Sarah Fletcher: our education system is ‘not fit for purpose’

by Chris Jackson

Sarah Fletcher

I would like to conjure two images for you.  The first is of an imaginary workplace of the future:  there is space for quiet working and areas for meetings and collaboration too. There are powerful computers that drive new technologies and leverage augmented reality. Technology to break down geographical divisions is on display, with digital, connected whiteboards to share ideas simply and effectively.

Teams of people, diverse in background and skills, are working together both in person and virtually.  Refreshment is readily available to break up routines, inspire impromptu conversation, seed fresh thoughts, and allow tired brains a rest. There are deadlines to work to, but it is accepted that new ideas can be messy and that there will be risk. It is better to try something and fail early than not to try it at all is the mantra; it helps to avoid unnecessary time waste and cost. There are other rooms too – places of equal importance. They are for those with the technical, computational, or practical expertise to translate ideas into practice, to prototype, and make, iterate and refine. Entrepreneurship is encouraged and valued. Respect is the overriding concern, respect for those you work with and for the wider audience you wish to reach, respect for the environment and for society too. These are the spaces in which problems will be dissected, analysed, and solved and in which the future will be created – where head, hand and heart meet.  

Now we see an exam room: desks separated, rigidly aligned, front-facing. Collaboration is forbidden, breaks are supervised; notes and research are left at the door. Access to the outside world has been disabled with mobile devices confiscated and turned off, watches removed. Only pens, transparent pencil cases and paper can be seen. Those with dispensation to use computers are confined to another room.  The task is strictly timed to suit a fixed approach. An “off day” is not to be countenanced and there is only one chance to get it right. The questions are the same for everyone and the answers are predetermined too, with the highest reward reserved for those who most nearly hit the mark.

The contrast is stark. There is, of course, a place for exams. The ability to work under pressure is important. They can act as a powerful motivator and memory is a muscle we need to learn how to flex. But over the past few years, and in the name of rigour, we have added and added again to the things we must learn and assess. Rote learning has taken root, and stress levels have risen inexorably. The need for mass-produced tests and the chimeric search for “reliable” grades has driven out the open-ended questions that might invite deep thinking, support a growth mindset, and encourage fresh ideas.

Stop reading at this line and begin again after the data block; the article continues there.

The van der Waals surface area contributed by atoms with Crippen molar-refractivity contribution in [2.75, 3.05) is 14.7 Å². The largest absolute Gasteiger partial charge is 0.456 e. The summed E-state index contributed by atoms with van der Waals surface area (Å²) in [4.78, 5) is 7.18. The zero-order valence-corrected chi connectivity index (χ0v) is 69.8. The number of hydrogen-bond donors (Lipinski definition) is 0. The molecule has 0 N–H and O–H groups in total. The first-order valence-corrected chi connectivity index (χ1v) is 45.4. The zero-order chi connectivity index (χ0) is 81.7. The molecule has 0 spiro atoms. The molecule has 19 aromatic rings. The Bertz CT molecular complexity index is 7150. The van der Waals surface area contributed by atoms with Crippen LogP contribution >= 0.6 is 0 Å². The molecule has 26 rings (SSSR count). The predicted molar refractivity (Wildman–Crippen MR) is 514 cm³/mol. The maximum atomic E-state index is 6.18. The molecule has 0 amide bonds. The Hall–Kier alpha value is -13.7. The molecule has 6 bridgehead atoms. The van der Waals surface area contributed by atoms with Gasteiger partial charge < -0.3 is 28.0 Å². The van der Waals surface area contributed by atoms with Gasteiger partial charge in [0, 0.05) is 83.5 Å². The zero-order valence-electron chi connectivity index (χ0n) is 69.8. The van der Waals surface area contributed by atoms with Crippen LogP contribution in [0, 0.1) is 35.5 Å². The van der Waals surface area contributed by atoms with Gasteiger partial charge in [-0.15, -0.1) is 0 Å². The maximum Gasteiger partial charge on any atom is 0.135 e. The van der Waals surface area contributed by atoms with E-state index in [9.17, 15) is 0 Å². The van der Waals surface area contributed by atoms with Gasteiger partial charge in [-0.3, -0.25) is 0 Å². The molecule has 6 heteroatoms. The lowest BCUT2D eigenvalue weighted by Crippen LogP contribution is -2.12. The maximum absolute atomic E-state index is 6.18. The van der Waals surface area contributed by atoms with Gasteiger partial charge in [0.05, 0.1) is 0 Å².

We now reward conformity and fixed thinking instead – and at a time when adaptability and initiative are so necessary in the workplace. An algorithm fixes the bell curve of achievement and condemns a third of all students to fail the most basic of requirements in English and maths, a failure that impacts significantly their life chances. The favour given to academic subjects over technical, vocational, creative, and practical skills has disempowered segments of the community and diminished opportunity in precisely those occupations that are so badly needed. The EBacc is much at fault. Its myopic focus on English, maths, science, a language and a humanity has all-but driven out the creative and performing arts, and technology has been another casualty too.

It is time we looked again at those things we value most, the skills we wish to develop, and the knowledge we want to impart. A slimmer curriculum with more open-ended questions and variety in assessed tasks would broaden opportunity for creative, collaborative enquiry, adventure, exploration, and experimentation, and would encourage students with different skillsets to shine. Technology needs harnessing to break down societal, economic and geographic divisions. Investment needs to prioritise those at risk of falling through the cracks. Partnerships between schools, both independent and maintained, with business and industry should be developed and supported.

Meanwhile, teacher training should be advanced to meet the new demands and career development. Adaptive testing and AI could personalise learning to support and address classroom differentiation; digital resourcefulness needs embedding as the fourth “R” in the toolbox of essential skills. The classroom of the future could be an exciting place, rigorous and demanding, collaborative, creative, curious, and individually affirming and rewarding too.If employers increasingly disregard GCSEs and even A-levels as measures of future employability, and feel the need to train new employees in the basics of collaborative and complex problem-solving skills, it is in honest recognition that our current assessment is not fit for purpose in a new and changing world.

The writer is the High Mistress of St Paul’s Girls’ School

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